Session Type: ARHP Concurrent Abstract Session
Session Time: 9:00AM-10:30AM
Background/Purpose: The purpose of this study was to examine factors associated with physical activity (PA) in children with JIA. PA is important for the physical, psychological and social development of all children. In children with JIA, PA can also improve disease sequelae, yet previous literature has reported that this population has lower PA levels than their healthy peers. There is little research regarding what keeps children with JIA from being active outside of disease-related physical impairments, such as pain and stiffness. There is a large body of research on healthy children that supports a biopsychosocial analysis of PA and suggests the importance of physical, psychological and social factors. The present study examined the relationship between PA in children with JIA and three modifiable factors—gross motor proficiency (GMP), perceived physical competence and parent-perceived physical competence of the child—which were derived from a biopsychosocial model reported in the literature on healthy children.
Methods: This cross-sectional study sampled 40 children with JIA between 8-12 years old. Demographic and clinical variables were collected through self-reports. GMP was collected using the Bruininks-Oseretsky Test of Motor Proficiency, 2nd edition. The results were compared to a normative sample using a one-sample t-test. The revised 38-question Child Health Assessment Questionnaire was used as a measure of perceived physical competence using a self-report for the child and a proxy-report for the parent. PA level was collected using the Intensity Score of the Children’s Assessment of Participation and Enjoyment. Spearman’s rho correlations examined associations between variables and logistic regression examined the associations of the independent variables with PA level. The relationships of weight percentile, pain level and disease duration with PA in the sample were examined for use as covariates.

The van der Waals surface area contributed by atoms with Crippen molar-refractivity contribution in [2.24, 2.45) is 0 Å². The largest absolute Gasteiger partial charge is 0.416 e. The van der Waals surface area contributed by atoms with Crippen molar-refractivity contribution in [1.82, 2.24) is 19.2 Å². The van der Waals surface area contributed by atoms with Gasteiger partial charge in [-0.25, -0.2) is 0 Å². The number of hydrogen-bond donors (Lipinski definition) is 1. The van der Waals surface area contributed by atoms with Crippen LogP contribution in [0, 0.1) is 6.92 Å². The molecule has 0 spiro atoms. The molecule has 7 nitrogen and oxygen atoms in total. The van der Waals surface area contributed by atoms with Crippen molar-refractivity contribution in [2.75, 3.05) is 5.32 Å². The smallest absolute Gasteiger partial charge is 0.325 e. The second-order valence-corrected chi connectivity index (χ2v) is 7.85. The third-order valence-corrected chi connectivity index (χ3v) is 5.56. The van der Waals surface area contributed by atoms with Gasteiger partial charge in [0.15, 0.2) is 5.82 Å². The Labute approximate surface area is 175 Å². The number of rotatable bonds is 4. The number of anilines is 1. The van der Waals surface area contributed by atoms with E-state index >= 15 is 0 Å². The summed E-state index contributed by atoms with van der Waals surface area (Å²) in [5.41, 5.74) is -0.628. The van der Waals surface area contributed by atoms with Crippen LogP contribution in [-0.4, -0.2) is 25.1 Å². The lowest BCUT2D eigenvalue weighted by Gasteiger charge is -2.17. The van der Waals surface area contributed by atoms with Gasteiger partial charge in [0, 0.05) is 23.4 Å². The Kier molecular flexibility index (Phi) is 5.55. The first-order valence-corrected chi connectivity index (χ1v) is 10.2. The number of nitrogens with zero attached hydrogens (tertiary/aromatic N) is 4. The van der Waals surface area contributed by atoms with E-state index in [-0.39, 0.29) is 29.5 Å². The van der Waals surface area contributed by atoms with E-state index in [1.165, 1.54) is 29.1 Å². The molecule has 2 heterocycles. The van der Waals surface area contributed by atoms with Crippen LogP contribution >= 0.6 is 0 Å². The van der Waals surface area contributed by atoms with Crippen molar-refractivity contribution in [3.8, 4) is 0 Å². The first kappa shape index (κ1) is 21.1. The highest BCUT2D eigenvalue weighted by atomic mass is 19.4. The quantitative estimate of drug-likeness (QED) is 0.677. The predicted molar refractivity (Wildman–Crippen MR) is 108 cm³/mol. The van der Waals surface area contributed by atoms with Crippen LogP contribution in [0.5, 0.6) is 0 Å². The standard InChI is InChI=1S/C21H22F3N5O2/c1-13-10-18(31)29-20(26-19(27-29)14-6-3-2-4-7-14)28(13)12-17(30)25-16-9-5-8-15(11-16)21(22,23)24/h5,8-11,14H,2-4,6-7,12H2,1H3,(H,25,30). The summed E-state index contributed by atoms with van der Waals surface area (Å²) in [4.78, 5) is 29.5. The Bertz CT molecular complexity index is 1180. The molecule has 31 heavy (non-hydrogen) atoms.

Results: The study subjects had significantly impaired GMP compared to a normative sample (p<0.001). Of the three independent variables, only GMP was associated with PA levels in the sample (p=0.01). GMP was also related to the parent’s perception of the child’s physical competence (p=0.04), but not related to the child’s self-perceived competence. The perception of physical competence of the parent and the child were related to each other (p=0.001), but significantly different (p=0.04). Weight percentile, disease duration and pain level were not associated with PA.
Conclusion: This study found GMP was both significantly impaired as well as strongly associated with PA levels. These findings may have developmental and safety implications in this population. Although the perception of physical competence of the parent and the child were not directly related to the outcome, significant associations among the independent variables suggest that they may still influence PA in this population. Future researchers should continue to build upon these results and explore what other variables may influence PA in children with JIA using a biopsychosocial approach, which may be different from what affects the healthy population.
To cite this abstract in AMA style:Horonjeff JR, Weiner S, Klepper S, Sheikhzadeh A, Kahn P, Weiser S. Factors Associated with Physical Activity in Older Children with Juvenile Idiopathic Arthritis [abstract]. Arthritis Rheumatol. 2015; 67 (suppl 10). https://acrabstracts.org/abstract/factors-associated-with-physical-activity-in-older-children-with-juvenile-idiopathic-arthritis/. Accessed April 16, 2021.
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ACR Meeting Abstracts - https://acrabstracts.org/abstract/factors-associated-with-physical-activity-in-older-children-with-juvenile-idiopathic-arthritis/